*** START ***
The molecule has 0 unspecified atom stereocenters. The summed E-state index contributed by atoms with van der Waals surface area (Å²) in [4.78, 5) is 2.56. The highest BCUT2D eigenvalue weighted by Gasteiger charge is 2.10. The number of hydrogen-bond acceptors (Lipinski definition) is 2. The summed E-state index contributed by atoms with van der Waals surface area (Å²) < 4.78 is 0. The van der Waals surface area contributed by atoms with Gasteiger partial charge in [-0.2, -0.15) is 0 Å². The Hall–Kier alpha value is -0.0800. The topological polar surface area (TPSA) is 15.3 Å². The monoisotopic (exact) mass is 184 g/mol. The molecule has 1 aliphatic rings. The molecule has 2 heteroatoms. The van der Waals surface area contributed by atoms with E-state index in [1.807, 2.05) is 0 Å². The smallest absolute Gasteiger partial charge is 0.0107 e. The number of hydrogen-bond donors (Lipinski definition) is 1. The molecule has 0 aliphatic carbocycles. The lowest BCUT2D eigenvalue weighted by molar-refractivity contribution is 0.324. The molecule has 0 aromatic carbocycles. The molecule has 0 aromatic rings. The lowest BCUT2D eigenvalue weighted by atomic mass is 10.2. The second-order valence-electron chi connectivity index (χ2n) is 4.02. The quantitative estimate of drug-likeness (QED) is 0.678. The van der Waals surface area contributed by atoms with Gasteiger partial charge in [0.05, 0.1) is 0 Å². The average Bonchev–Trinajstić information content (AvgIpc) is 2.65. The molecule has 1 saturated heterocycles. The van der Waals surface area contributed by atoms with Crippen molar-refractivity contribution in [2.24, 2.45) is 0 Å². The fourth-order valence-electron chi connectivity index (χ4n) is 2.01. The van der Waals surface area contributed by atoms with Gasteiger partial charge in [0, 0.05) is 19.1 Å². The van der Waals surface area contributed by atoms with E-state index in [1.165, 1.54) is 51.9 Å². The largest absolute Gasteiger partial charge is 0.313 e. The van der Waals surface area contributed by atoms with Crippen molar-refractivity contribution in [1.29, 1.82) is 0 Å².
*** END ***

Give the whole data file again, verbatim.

The molecule has 0 unspecified atom stereocenters. The summed E-state index contributed by atoms with van der Waals surface area (Å²) in [4.78, 5) is 2.56. The highest BCUT2D eigenvalue weighted by Gasteiger charge is 2.10. The number of hydrogen-bond acceptors (Lipinski definition) is 2. The summed E-state index contributed by atoms with van der Waals surface area (Å²) < 4.78 is 0. The van der Waals surface area contributed by atoms with Gasteiger partial charge in [-0.2, -0.15) is 0 Å². The Hall–Kier alpha value is -0.0800. The topological polar surface area (TPSA) is 15.3 Å². The monoisotopic (exact) mass is 184 g/mol. The molecule has 1 aliphatic rings. The molecule has 2 heteroatoms. The van der Waals surface area contributed by atoms with E-state index in [1.807, 2.05) is 0 Å². The smallest absolute Gasteiger partial charge is 0.0107 e. The number of hydrogen-bond donors (Lipinski definition) is 1. The molecule has 0 aliphatic carbocycles. The lowest BCUT2D eigenvalue weighted by molar-refractivity contribution is 0.324. The molecule has 0 aromatic carbocycles. The molecule has 0 aromatic rings. The lowest BCUT2D eigenvalue weighted by atomic mass is 10.2. The second-order valence-electron chi connectivity index (χ2n) is 4.02. The quantitative estimate of drug-likeness (QED) is 0.678. The van der Waals surface area contributed by atoms with Gasteiger partial charge in [0.05, 0.1) is 0 Å². The average Bonchev–Trinajstić information content (AvgIpc) is 2.65. The molecule has 1 saturated heterocycles. The van der Waals surface area contributed by atoms with Crippen molar-refractivity contribution in [2.24, 2.45) is 0 Å². The fourth-order valence-electron chi connectivity index (χ4n) is 2.01. The van der Waals surface area contributed by atoms with Gasteiger partial charge in [0, 0.05) is 19.1 Å². The van der Waals surface area contributed by atoms with E-state index in [1.165, 1.54) is 51.9 Å². The largest absolute Gasteiger partial charge is 0.313 e. The van der Waals surface area contributed by atoms with Crippen molar-refractivity contribution in [1.29, 1.82) is 0 Å².